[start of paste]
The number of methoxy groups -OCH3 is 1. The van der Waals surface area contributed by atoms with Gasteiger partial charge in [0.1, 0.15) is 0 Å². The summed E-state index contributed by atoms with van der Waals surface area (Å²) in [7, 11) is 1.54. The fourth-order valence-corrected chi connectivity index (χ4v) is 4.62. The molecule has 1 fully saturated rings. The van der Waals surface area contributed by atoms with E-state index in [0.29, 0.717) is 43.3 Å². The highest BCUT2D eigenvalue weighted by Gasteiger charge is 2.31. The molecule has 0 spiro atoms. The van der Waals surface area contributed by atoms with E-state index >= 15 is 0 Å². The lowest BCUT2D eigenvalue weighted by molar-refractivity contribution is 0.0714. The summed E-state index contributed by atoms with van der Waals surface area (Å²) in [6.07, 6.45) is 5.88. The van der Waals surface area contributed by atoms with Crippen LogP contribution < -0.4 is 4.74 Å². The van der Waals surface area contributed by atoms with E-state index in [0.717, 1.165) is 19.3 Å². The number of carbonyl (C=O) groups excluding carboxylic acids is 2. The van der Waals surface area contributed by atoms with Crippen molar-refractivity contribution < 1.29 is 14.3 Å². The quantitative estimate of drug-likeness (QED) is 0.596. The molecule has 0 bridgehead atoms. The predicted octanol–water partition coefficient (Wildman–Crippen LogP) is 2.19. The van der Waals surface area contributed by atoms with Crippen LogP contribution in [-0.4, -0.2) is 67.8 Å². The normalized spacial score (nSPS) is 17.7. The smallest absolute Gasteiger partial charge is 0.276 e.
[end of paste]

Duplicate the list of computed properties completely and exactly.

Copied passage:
The number of methoxy groups -OCH3 is 1. The van der Waals surface area contributed by atoms with Gasteiger partial charge in [0.1, 0.15) is 0 Å². The summed E-state index contributed by atoms with van der Waals surface area (Å²) in [7, 11) is 1.54. The fourth-order valence-corrected chi connectivity index (χ4v) is 4.62. The molecule has 1 fully saturated rings. The van der Waals surface area contributed by atoms with E-state index in [0.29, 0.717) is 43.3 Å². The highest BCUT2D eigenvalue weighted by Gasteiger charge is 2.31. The molecule has 0 spiro atoms. The van der Waals surface area contributed by atoms with E-state index >= 15 is 0 Å². The lowest BCUT2D eigenvalue weighted by molar-refractivity contribution is 0.0714. The summed E-state index contributed by atoms with van der Waals surface area (Å²) in [6.07, 6.45) is 5.88. The van der Waals surface area contributed by atoms with Crippen LogP contribution < -0.4 is 4.74 Å². The van der Waals surface area contributed by atoms with E-state index in [0.717, 1.165) is 19.3 Å². The number of carbonyl (C=O) groups excluding carboxylic acids is 2. The van der Waals surface area contributed by atoms with Crippen molar-refractivity contribution < 1.29 is 14.3 Å². The quantitative estimate of drug-likeness (QED) is 0.596. The molecule has 0 bridgehead atoms. The predicted octanol–water partition coefficient (Wildman–Crippen LogP) is 2.19. The van der Waals surface area contributed by atoms with Crippen LogP contribution in [-0.4, -0.2) is 67.8 Å². The normalized spacial score (nSPS) is 17.7. The smallest absolute Gasteiger partial charge is 0.276 e.